Amazon Rainforest Reaches Point of No Return
By Jessica Rawnsley
Antonio Donato Nobre is passionate about the Amazon region and despairs about the level of deforestation taking place in what is the world's biggest rainforest.
"Just when I thought the destruction couldn't get any worse, it has," says Nobre, one of Brazil's leading scientists who has studied the Amazon — its unique flora and fauna, and its influence on both the local and global climate — for more than 40 years.
"In terms of the Earth's climate, we have gone beyond the point of no return. There's no doubt about this."
For decades, he has fought against deforestation. There have been considerable ups and downs in that time, but he points out that Brazil was once a world-leader in controlling deforestation.
"We developed the system that's now being used by other countries," he told Climate News Network in an interview during his lecture tour of the UK.
"Using satellite data, we monitored and we controlled. From 2005 to 2012, Brazil managed to reduce up to 83% of deforestation."
Then the law on land use was relaxed, and deforestation increased dramatically — by as much as 200 percent between 2017 and 2018.
It's all become much worse since Jair Bolsonaro became Brazilian president at the beginning of last year, Nobre says.
Nobre argues that Bolsonaro doesn't care about the Amazon and has contempt for environmentalists.
His administration is encouraging the land grabbers who illegally take over protected or indigenous tribal land, which they then sell on to cattle ranchers and soybean conglomerates.
For indigenous tribes, life has become more dangerous. "They are being murdered, their land is being invaded," Nobre says.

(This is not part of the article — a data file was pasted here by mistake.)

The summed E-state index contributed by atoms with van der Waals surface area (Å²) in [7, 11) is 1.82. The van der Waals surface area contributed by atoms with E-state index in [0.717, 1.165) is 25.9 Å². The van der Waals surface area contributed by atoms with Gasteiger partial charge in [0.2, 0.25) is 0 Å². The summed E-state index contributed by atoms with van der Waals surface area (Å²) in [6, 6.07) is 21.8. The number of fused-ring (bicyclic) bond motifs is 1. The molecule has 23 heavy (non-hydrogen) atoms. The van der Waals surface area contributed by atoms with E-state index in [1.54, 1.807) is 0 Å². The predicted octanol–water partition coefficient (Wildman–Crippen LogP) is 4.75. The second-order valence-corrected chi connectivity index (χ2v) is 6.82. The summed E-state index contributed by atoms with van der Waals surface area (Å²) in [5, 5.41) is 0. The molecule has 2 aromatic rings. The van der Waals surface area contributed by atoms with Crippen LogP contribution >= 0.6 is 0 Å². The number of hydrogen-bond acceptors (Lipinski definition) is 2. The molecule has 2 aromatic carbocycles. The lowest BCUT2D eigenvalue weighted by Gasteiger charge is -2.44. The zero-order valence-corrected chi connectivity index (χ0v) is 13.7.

In August last year, the world watched as large areas of the Amazon region — a vital carbon sink sucking up and recycling global greenhouse gases — went up in flames.
Nobre says the land grabbers had organised what they called a "day of fires" in August last year to honour Bolsonaro.
"Thousands of people organized, through WhatsApp, to make something visible from space," he says. "They hired people on motorbikes with gasoline jugs to set fire to any land they could."
The impact on the Amazon is catastrophic, Nobre says. "Half of the Amazon rainforest to the east is gone — it's losing the battle, going in the direction of a savanna.
"When you clear land in a healthy system, it bounces back. But once you cross a certain threshold, a tipping point, it turns into a different kind of equilibrium. It becomes drier, there's less rain. It's no longer a forest."
As well as storing and recycling vast amounts of greenhouse gas, the trees in the Amazon play a vital role in harvesting heat from the Earth's surface and transforming water vapour into condensation above the forest. This acts like a giant sprinkler system in the sky, Nobre explains..
When the trees go and this system breaks down, the climate alters not only in the Amazon region but over a much wider area.
Time Running Out
"We used to say the Amazon had two seasons: the wet season and the wetter season," Nobre says. "Now, you have many months without a drop of water."